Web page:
On Libervis.com we explore the good uses of technology, those that put technology in the service of individual liberty, personal empowerment, betterment of society as a whole, and building a better future. We provide key resources that can help you use technology to advance these purposes, and we discuss the implications that technological trends, meshing with social trends, have for these values.
Technology is constantly changing. It seems as though computers, televisions, media players and smartphones are more advanced the second you purchase a new one. While some people keep their electronics for longer periods of time, there are others who prefer to stay on top of the latest trends. No matter when you choose to get rid of your old electronics, you need to learn how to recycle them properly to protect the environment. DirecTV makes it easy for you to recycle all your electronics.
Libervis.com has been founded in September 2004, almost exactly 9 years ago, as an open source community platform. Since then it has evolved through a number of iterations. We gathered around a small community of Free and Open Source Software enthusiasts and made this a place where we talk about the politics and economics of software development, and later the political and economic implications of technological development and application in general.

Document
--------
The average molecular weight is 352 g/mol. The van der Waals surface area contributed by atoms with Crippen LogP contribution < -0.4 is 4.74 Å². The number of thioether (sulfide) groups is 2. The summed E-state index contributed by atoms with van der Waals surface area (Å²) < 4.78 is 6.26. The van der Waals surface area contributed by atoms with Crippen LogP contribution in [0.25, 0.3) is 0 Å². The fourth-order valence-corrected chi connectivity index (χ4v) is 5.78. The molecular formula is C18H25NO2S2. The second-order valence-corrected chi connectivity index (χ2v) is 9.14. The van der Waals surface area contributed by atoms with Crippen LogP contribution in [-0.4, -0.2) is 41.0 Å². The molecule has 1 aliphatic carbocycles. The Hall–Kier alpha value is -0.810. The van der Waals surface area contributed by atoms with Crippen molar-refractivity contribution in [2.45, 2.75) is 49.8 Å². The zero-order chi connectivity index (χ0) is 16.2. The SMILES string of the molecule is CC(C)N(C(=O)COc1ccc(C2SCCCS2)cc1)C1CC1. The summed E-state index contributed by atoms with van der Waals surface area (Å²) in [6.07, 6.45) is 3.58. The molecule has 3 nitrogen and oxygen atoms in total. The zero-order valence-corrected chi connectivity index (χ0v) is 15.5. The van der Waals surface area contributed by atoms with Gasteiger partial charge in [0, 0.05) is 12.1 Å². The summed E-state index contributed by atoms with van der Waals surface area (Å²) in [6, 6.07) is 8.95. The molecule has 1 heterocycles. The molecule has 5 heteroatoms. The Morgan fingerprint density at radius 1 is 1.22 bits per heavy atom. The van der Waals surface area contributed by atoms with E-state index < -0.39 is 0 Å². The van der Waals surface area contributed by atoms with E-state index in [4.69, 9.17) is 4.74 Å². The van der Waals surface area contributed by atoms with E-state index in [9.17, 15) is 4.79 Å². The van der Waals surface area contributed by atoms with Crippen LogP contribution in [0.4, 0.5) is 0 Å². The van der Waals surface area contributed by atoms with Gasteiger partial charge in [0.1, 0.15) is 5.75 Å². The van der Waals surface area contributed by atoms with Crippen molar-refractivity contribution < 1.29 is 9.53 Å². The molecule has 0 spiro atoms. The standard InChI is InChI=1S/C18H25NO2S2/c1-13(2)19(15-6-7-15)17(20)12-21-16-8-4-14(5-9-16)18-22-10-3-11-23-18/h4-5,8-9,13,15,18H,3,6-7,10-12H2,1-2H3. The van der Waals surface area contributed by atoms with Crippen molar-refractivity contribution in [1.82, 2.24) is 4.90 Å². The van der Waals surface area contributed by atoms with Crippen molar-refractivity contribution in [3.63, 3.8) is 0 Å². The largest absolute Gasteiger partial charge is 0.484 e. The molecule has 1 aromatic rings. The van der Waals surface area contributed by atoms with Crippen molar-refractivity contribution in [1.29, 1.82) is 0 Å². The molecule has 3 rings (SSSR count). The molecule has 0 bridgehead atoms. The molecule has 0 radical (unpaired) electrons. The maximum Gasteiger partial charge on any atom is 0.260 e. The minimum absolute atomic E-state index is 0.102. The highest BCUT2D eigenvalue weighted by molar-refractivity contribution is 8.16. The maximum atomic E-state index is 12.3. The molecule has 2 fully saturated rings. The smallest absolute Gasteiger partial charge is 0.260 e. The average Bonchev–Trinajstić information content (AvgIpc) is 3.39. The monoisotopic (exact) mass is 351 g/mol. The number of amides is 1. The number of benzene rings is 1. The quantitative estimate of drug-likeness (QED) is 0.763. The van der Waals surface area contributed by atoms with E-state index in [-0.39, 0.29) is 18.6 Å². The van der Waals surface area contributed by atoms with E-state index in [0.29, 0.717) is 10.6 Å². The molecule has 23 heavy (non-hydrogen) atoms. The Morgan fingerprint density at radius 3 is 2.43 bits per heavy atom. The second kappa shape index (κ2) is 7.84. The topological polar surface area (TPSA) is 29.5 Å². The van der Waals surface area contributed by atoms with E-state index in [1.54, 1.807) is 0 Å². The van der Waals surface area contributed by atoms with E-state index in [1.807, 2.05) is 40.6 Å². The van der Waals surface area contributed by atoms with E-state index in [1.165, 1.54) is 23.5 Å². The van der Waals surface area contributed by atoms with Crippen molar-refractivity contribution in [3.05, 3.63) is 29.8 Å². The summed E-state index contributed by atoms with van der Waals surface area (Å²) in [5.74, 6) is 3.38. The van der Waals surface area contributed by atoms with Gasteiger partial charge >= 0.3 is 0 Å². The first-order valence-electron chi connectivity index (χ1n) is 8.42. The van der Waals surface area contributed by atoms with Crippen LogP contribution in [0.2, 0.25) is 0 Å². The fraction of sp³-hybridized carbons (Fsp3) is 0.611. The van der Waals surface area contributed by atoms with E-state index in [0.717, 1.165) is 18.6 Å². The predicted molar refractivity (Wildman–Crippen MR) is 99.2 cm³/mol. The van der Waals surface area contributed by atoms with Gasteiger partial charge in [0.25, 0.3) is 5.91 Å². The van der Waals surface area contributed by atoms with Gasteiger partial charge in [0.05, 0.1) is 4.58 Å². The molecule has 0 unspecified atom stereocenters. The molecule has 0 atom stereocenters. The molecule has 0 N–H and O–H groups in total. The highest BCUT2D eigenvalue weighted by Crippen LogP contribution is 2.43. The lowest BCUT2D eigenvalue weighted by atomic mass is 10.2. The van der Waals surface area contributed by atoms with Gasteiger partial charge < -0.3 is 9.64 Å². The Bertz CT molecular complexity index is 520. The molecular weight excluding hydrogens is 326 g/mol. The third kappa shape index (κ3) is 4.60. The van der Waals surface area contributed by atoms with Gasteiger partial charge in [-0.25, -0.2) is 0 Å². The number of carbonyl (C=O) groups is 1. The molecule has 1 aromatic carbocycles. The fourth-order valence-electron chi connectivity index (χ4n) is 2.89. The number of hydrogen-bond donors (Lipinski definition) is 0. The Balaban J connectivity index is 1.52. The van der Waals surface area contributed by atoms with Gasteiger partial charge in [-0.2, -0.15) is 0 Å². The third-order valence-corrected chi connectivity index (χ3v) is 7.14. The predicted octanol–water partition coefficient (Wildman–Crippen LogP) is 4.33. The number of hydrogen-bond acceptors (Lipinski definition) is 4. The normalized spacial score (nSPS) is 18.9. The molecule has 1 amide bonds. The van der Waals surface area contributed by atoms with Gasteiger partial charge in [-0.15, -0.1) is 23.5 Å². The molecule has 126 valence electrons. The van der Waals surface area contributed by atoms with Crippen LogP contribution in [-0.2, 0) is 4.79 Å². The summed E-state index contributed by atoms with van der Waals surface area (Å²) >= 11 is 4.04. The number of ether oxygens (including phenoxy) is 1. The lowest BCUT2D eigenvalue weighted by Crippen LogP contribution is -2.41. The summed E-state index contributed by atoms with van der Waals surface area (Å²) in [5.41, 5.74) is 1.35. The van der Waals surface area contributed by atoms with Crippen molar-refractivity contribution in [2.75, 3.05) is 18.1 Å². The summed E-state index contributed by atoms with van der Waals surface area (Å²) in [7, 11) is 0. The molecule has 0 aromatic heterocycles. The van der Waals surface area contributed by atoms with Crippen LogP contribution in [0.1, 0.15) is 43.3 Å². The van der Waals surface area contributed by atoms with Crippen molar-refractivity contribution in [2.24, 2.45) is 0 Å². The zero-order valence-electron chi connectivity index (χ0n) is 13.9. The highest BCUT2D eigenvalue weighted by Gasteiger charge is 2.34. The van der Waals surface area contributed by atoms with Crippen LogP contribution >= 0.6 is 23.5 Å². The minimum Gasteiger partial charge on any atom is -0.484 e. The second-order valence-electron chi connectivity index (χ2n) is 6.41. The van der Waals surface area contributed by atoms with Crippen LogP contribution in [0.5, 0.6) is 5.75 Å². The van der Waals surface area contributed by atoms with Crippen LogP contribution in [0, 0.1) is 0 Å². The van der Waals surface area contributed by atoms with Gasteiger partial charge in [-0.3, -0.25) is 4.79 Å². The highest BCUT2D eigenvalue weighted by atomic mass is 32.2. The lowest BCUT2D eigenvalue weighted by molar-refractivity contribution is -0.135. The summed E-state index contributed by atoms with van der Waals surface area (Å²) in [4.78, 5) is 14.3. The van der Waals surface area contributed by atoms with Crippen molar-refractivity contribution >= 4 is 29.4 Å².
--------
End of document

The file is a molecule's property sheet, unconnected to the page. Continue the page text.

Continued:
I love books, but find it can be difficult to read more than one at a time. This means that there are many books that I make a mental note to read; a kind of book interest queue. I work the queue when I next get a chance. One challenge is that my mental book queue often exceeds my capacity for good recall. There are also many books that I have read that have made some positive contribution to my life. These special books drive me to share the experience with others.
There are many reasons why you should be concerned about online privacy. Stalking on the internet can lead to unwanted offline encounters, blackmail, fraud, cyber-bullying, and personal details, which you’d rather not have the world know about, falling into the wrong hands.
I used to be what is sometimes called a "Free Software purist". "Free" here refers to "free as in freedom" according to Richard Stallman's Free Software Philosophy. As such I was opposed to all proprietary software licensing. If a program doesn't come with a license that allows you those "four freedoms" (to run, modify and share both unmodified and modified versions of the program as you wish) then using it meant you don't care for your freedom and are choosing to be a "slave" to the developer.